Interestingly enough, “organization” was closely followed by “developing a culture and climate that fosters innovation” as the second biggest challenge. The report is telling when it says, “Organizational factors, including innovation-specific processes and links to support functions, remain a challenge. As hard as it is for companies to implement organizational changes in increasingly complex environments, the results suggest that when companies make the effort, they will experience more success with innovation.”

The lack of a highly functioning innovation system is one of the preeminent barriers to developing a culture of innovation. An innovation structure provides individuals with great ideas the resources and corporate support to usurp the standard business development process.

The Shell Game Changer is a strong example of how a large organization can act nimbly by creating a separate pathway for ideas to route. Game Changer relies on a stage-gate process to bring in, evaluate, validate, test, and launch new innovations. The American Cancer Society leveraged the success of the Shell system and adopted a similar framework for their innovation development program called Springboard. Both programs took a regimented and systematic approach to innovation development, passing hundreds and thousands of ideas through screens until they were left with only the most viable innovations. At which point, those ideas received not only funding, but developmental support.

Step 3: Turn Ideas into Business Reality

Here is an easy guide for transforming all those wonderful innovations from words on an email, to actionable programs or products:

  1. Discovery. Gather business concepts from your staff and volunteer network. Create challenges for them by posing particular questions and asking for solutions, and have an open channel for people to send in their unique ideas for consideration.
  2. Scoping. Give concepts an initial review against your carefully selected criteria. Some key criteria are: Scalability, Sustainability, Cost Basis, Tie to Organizational Mission, and Capacity for Execution. This is where your process begins to pay off. By weeding out unsustainable ideas early on you preserve development energy and funding for viable ideas.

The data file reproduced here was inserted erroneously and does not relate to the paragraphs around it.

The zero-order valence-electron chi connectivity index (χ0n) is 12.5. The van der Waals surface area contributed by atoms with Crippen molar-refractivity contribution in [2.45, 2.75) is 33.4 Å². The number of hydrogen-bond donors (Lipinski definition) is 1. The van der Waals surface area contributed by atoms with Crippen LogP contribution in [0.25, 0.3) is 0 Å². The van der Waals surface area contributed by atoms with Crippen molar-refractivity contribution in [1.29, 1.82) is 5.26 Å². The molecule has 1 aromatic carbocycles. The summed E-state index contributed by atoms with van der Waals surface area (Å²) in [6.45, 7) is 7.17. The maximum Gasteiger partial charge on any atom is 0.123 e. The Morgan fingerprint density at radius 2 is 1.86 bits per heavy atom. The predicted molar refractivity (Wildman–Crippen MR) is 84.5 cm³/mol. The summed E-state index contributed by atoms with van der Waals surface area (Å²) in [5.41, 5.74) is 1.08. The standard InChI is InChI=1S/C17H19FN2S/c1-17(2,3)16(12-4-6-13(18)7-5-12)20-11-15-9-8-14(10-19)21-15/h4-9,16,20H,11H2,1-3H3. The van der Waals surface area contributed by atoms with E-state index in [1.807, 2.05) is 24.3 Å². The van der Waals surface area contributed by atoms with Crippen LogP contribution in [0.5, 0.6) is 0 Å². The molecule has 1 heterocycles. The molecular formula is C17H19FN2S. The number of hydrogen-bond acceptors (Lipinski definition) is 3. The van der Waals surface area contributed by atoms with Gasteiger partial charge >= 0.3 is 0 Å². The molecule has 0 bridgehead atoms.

3. Create a Business Case. Once approved, engage the person who submitted the idea to draft a business plan of their concept. The business plans should thoroughly outline the mission, goals, evaluation tools/metrics, and resources to test the viability of the idea as a prototype. A review committee should consider a completed business plan as a formal application for funding.
  4. Conduct Constituent Market Research. Engage the idea submitter to commission a market research study to determine what demand exists for their concept. Ideally, you already know the problem it is going to solve, and the value it will bring your customers or constituents. Now you need to see if there is a market for it. Your research can be as complex as engaging a firm, or as simple as creating an online survey.
  5. Development and Testing. Create a rapid prototype to prove the concept works. We suggest that you aim to prove the concept within a nine- to twelve-month time frame. We strongly encourage limiting funding to encourage bootstrapping, and keep the effort focused on proving the viability of the concept, not creating a full-fledged program.
  6. Launch. If chosen for implementation, work closely with the idea submitter to identify the resources and department support best suited to deliver the program to market, and arrange the smooth transition and success of the new program.

From the outside, brilliant business innovation may seem like art. But it’s more science than you think. We work in nonprofits, where innovation is the name of the game: Now, you know our strategy for success.

About David J. Neff and Randal C. Moss

David J. Neff and Randal C. Moss are the authors of The Future of Nonprofits: Thrive and Innovate in the Digital Age (www.thefutureofnonprofits.com)